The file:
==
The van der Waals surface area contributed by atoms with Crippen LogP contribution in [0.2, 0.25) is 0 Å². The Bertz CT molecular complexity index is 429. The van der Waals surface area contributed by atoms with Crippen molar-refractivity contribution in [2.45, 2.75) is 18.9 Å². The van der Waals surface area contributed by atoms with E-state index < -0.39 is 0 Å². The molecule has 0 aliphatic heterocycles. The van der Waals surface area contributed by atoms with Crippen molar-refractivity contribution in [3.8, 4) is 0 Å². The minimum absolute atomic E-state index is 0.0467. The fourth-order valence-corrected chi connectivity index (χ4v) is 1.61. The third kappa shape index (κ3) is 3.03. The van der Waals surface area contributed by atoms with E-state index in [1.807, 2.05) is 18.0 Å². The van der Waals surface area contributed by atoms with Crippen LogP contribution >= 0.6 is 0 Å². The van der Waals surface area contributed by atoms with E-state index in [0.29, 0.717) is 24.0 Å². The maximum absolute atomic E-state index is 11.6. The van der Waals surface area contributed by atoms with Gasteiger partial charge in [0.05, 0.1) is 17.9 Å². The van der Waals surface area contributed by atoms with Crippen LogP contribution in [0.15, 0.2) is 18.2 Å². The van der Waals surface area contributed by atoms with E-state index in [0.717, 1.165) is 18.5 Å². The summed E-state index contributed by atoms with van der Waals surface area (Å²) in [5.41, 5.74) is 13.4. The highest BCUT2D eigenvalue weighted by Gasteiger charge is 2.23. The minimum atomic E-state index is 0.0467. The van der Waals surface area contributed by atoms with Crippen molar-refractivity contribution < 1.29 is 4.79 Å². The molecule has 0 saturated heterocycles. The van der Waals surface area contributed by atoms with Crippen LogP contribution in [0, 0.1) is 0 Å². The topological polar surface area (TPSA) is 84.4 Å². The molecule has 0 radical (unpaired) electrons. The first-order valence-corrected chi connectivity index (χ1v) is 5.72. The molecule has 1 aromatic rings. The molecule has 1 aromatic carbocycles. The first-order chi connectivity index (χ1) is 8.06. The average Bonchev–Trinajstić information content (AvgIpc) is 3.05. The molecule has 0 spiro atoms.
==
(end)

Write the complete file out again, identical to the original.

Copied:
The van der Waals surface area contributed by atoms with Crippen LogP contribution in [0.2, 0.25) is 0 Å². The Bertz CT molecular complexity index is 429. The van der Waals surface area contributed by atoms with Crippen molar-refractivity contribution in [2.45, 2.75) is 18.9 Å². The van der Waals surface area contributed by atoms with E-state index < -0.39 is 0 Å². The molecule has 0 aliphatic heterocycles. The van der Waals surface area contributed by atoms with Crippen molar-refractivity contribution in [3.8, 4) is 0 Å². The minimum absolute atomic E-state index is 0.0467. The fourth-order valence-corrected chi connectivity index (χ4v) is 1.61. The third kappa shape index (κ3) is 3.03. The van der Waals surface area contributed by atoms with E-state index in [1.807, 2.05) is 18.0 Å². The van der Waals surface area contributed by atoms with Crippen LogP contribution >= 0.6 is 0 Å². The van der Waals surface area contributed by atoms with E-state index in [0.29, 0.717) is 24.0 Å². The maximum absolute atomic E-state index is 11.6. The van der Waals surface area contributed by atoms with Gasteiger partial charge in [0.05, 0.1) is 17.9 Å². The van der Waals surface area contributed by atoms with Crippen LogP contribution in [0.15, 0.2) is 18.2 Å². The van der Waals surface area contributed by atoms with E-state index in [0.717, 1.165) is 18.5 Å². The summed E-state index contributed by atoms with van der Waals surface area (Å²) in [5.41, 5.74) is 13.4. The highest BCUT2D eigenvalue weighted by Gasteiger charge is 2.23. The minimum atomic E-state index is 0.0467. The van der Waals surface area contributed by atoms with Crippen molar-refractivity contribution < 1.29 is 4.79 Å². The molecule has 0 saturated heterocycles. The van der Waals surface area contributed by atoms with Crippen LogP contribution in [0, 0.1) is 0 Å². The topological polar surface area (TPSA) is 84.4 Å². The molecule has 0 radical (unpaired) electrons. The first-order valence-corrected chi connectivity index (χ1v) is 5.72. The molecule has 1 aromatic rings. The molecule has 1 aromatic carbocycles. The first-order chi connectivity index (χ1) is 8.06. The average Bonchev–Trinajstić information content (AvgIpc) is 3.05. The molecule has 0 spiro atoms.